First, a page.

I currently have about 18 little tomatoes growing on my two tomato plants, and I am happy to report I just ate my first beef steak tomato of the year! It wasn't the prettiest tomato I've ever seen, and it wasn't exactly big, but it was bigger than the grape-sized tomatoes I have struggled to grow the last two years, and oh, did it add punch to a lovely Mediterranean salad! I am one very happy camper!


Anyone who's been following my blog for the last year may remember my porch pepper plants disappeared one at a time last year right before first frost. Because the plants were cut clean across at the base, one at a time, one each and every day for a whole week, we suspect someone thought my peppers were something else. And we hope they got a huge surprise when they tried smoking them.

Because none of the garden centers had pepper plants in September, I started all over again from scratch, growing Serrano, Poblano, Ancho, Cayenne, Santa Fe and Habanero peppers from seed. I'm finally beginning to see the fruits, or should I say, the peppers of my labor. We just harvested our first homegrown peppers since last September, and they made a WONDERFUL dish of homemade chicken enchiladas, the very same dish my dear husband made for me on our second date!

4 comments :

  1. lmao at the smoking peppers. May burn the throat a bit. Sounds like you got it under control indeed, will always be the odd pest, but they just want their picture taken. That was lots of pots too lol

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    Replies
    1. I hope with all my heart whoever took my pepper plants burned, burned, burned, Pat. A fitting punishment! May their taste buds be forever memorable!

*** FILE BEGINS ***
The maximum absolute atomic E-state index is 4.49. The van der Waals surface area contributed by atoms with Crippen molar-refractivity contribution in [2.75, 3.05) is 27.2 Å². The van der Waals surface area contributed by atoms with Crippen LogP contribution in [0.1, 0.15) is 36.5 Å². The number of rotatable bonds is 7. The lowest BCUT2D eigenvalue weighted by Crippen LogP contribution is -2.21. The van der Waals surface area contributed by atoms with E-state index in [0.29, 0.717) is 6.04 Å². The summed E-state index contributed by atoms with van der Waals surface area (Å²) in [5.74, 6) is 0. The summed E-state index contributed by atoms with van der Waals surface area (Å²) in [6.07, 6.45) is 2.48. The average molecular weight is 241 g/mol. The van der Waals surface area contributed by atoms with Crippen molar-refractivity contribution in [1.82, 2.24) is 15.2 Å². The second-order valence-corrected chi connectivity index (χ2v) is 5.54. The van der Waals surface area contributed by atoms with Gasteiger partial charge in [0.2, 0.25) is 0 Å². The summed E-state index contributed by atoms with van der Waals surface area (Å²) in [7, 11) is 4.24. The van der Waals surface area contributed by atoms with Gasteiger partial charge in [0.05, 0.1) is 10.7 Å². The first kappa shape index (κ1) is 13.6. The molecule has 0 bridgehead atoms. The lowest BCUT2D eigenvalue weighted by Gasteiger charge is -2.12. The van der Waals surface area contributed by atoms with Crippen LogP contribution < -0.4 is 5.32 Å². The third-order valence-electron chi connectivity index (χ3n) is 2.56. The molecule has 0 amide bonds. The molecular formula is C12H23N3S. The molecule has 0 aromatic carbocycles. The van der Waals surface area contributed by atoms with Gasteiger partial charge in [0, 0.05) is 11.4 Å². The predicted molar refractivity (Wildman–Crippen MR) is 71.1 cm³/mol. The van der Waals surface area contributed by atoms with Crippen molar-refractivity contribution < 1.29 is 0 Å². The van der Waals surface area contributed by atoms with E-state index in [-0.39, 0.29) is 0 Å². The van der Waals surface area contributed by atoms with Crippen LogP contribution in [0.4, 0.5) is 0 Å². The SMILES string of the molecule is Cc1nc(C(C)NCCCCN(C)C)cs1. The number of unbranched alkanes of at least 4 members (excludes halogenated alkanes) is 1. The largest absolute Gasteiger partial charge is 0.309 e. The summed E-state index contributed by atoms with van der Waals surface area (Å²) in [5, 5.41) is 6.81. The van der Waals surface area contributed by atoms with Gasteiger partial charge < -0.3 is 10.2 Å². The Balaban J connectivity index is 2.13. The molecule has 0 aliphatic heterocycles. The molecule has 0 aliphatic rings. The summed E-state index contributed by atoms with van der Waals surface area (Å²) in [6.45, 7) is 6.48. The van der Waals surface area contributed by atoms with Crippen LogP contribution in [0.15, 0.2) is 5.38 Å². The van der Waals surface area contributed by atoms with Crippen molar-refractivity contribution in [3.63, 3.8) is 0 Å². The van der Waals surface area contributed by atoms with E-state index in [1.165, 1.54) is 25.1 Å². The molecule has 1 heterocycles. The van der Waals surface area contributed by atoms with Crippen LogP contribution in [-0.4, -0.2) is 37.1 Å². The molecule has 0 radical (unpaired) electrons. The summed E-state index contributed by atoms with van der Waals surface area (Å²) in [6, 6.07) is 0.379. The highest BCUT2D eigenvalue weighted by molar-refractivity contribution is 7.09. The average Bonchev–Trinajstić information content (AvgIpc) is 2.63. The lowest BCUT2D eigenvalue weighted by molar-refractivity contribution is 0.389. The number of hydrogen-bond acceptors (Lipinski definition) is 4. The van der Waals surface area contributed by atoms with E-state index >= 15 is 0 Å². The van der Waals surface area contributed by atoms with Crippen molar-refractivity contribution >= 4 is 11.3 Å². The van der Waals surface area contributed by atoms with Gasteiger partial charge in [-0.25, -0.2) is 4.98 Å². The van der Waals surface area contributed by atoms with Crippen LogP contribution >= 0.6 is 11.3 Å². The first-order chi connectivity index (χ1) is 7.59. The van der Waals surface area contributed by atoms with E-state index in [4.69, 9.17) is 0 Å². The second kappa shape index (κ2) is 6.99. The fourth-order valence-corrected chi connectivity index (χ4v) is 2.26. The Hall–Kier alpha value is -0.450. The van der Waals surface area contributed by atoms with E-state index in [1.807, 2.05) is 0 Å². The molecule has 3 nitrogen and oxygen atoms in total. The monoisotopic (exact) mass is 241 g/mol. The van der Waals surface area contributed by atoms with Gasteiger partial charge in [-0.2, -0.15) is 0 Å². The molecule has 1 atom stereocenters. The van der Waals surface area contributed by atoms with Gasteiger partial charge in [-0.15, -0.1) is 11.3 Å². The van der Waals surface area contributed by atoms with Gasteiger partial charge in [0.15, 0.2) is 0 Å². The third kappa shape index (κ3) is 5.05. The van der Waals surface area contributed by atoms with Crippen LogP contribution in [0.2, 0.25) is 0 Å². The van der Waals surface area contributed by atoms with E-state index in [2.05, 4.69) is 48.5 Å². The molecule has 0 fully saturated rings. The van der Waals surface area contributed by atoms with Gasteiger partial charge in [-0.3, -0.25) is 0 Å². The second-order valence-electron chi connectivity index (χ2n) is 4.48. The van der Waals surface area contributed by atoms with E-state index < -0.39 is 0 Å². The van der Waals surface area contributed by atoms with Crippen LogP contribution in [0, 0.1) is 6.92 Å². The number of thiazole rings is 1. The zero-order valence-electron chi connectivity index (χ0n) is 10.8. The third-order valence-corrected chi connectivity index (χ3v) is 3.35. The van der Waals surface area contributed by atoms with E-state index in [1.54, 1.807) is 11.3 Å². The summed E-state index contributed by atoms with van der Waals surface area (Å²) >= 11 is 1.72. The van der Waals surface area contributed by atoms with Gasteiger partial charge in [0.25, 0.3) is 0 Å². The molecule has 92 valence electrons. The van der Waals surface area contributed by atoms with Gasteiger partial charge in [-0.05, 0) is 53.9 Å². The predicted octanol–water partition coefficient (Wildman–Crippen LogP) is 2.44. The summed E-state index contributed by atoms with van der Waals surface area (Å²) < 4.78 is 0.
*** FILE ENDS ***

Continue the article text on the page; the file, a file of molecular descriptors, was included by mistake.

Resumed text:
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  2. One summer I had a dreadful time with spider mites - and they were on my rosemary and sage plants! Go figure. The sage just had to go, but my rosemary plant is at least 15 years old and I couldn't bear to part with it since I had raised it from seed. Using a combination of high-pressure spraying and pruning I did finally manage to get rid of the little buggers. Still have that rosemary plant. :)

    Nice raised beds! (Good work, Lizard.) Have you ever thought of growing indigo for your dyeing experiments? I stumbled across a post about it here: http://www.donnakallnerfiberart DOT com/2015/08/first-vat-of-homegrown-indigo/

    :)

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    Replies
    1. I've had two more outbreaks of spider mites since I wrote this, Sue, and I have a feeling they could come back again one more time before the cold weather sets in. But they are still staying away from the rosemary, sage and onions. Thankfully, I put an onion in each of the pots. Not all of them rooted, and the ones that did have been free of the mites.

      I have not tried indigo yet, but I'm going to be chopping off my woad leaves after BikeMS, if they are still alive by then. I wish I had time to do it before we go!!!